In 2006 a re-organisation of the English football league system saw Sittingbourne moved into the Isthmian League, starting in Division One South. The 2009–10 season ended with Sittingbourne winning the Kent Senior Cup for the first time in 52 years. Gary Abbott left his position as manager in May 2011 and was replaced by his assistant Richard Brady, he brought in ex-brickie Jamie Coyle as his assistant. In September 2011 after a brief spell in charge they were offered management positions at Leatherhead and indicated that the positions were too good to turn down. Long serving player, Joe Dowley took over the caretaker position of manager with the assistance of players Bradley Spice and Bryan Glover. In November 2011 the committee were impressed with what had been achieved that they made their positions permanent. Joe Dowley resigned as manager after the last game of the 2011–12 season stating that he wished to return to his playing career. In May 2012 the club employed the Scottish brothers Danny Ward as joint managers.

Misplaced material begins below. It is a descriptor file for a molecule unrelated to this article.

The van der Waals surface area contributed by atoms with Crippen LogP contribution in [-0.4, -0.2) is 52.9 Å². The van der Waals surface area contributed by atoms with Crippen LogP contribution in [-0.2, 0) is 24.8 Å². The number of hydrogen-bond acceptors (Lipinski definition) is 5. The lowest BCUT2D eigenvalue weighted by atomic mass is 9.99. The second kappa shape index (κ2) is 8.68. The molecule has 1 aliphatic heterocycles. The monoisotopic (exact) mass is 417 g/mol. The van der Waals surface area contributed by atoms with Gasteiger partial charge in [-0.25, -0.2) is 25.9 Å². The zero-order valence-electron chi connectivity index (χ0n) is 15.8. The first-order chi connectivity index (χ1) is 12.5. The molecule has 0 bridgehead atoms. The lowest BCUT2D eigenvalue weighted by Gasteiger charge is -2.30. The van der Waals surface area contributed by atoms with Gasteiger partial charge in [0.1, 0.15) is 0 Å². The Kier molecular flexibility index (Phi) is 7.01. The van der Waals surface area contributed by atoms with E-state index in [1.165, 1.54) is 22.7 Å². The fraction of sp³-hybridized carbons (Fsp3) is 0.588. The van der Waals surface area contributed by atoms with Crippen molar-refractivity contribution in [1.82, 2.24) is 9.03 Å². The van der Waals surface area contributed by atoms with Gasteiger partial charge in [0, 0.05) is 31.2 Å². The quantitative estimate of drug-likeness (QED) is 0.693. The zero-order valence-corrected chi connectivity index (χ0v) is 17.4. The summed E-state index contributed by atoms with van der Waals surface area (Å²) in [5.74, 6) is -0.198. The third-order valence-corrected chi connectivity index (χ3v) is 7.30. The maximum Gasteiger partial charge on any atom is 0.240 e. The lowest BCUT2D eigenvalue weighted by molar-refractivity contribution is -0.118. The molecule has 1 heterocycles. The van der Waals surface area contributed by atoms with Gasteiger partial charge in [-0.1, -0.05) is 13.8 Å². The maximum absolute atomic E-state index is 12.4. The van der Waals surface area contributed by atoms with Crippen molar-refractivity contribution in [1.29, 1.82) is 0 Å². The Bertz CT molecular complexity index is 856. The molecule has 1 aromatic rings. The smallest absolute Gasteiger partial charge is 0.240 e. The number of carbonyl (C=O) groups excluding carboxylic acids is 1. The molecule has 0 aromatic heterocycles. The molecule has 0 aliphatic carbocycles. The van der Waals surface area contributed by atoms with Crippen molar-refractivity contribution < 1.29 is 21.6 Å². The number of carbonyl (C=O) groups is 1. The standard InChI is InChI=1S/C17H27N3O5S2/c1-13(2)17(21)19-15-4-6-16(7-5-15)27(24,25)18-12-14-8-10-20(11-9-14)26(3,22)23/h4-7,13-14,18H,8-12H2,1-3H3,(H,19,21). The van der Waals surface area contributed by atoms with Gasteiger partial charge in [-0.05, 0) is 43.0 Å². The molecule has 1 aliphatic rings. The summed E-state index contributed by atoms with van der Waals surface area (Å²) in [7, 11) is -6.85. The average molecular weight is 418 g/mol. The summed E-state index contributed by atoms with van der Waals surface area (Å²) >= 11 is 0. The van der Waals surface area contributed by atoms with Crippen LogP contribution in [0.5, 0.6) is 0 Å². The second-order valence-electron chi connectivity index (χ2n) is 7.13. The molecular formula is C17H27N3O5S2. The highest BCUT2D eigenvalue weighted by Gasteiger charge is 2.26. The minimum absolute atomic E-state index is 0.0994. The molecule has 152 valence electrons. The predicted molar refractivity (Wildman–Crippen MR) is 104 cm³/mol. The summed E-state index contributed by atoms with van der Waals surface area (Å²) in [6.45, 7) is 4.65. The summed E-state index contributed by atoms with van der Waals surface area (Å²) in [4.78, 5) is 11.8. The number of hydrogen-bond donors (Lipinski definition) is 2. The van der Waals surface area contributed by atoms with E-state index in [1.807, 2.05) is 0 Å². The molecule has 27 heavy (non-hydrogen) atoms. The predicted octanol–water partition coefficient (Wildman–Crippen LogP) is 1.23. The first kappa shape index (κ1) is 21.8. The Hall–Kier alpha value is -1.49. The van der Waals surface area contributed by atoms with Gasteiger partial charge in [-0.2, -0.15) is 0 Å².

They were with Ramsgate who they left in April 2012. The Ward brothers left their position in September 2013 by mutual consent. In September 2013 after a brief successful spell as caretaker managers, Matt Wyatt and current player and captain Nick Davis were appointed joint managers. In July 2014 Nick Davis resigned as joint manager and Matt Wyatt continued as manager on his own for a short period and resigned himself in October 2014, his replacement was his previous joint manager Nick Davis. Season 2017-18 started with only 2 players remaining from the previous season. A new squad was recruited and the season started on a positive note and at one point saw them reach the top of the table; however this did not last and a succession of poor results saw the team drop down the table. In January 2018 Nick Davis resigned and was replaced by one of the coaches, Aslan Ödev, as an interim manager for the rest of the season. After much success, in April 2018 Aslan Ödev was awarded the role of manager and will continue for the 2018-19 season.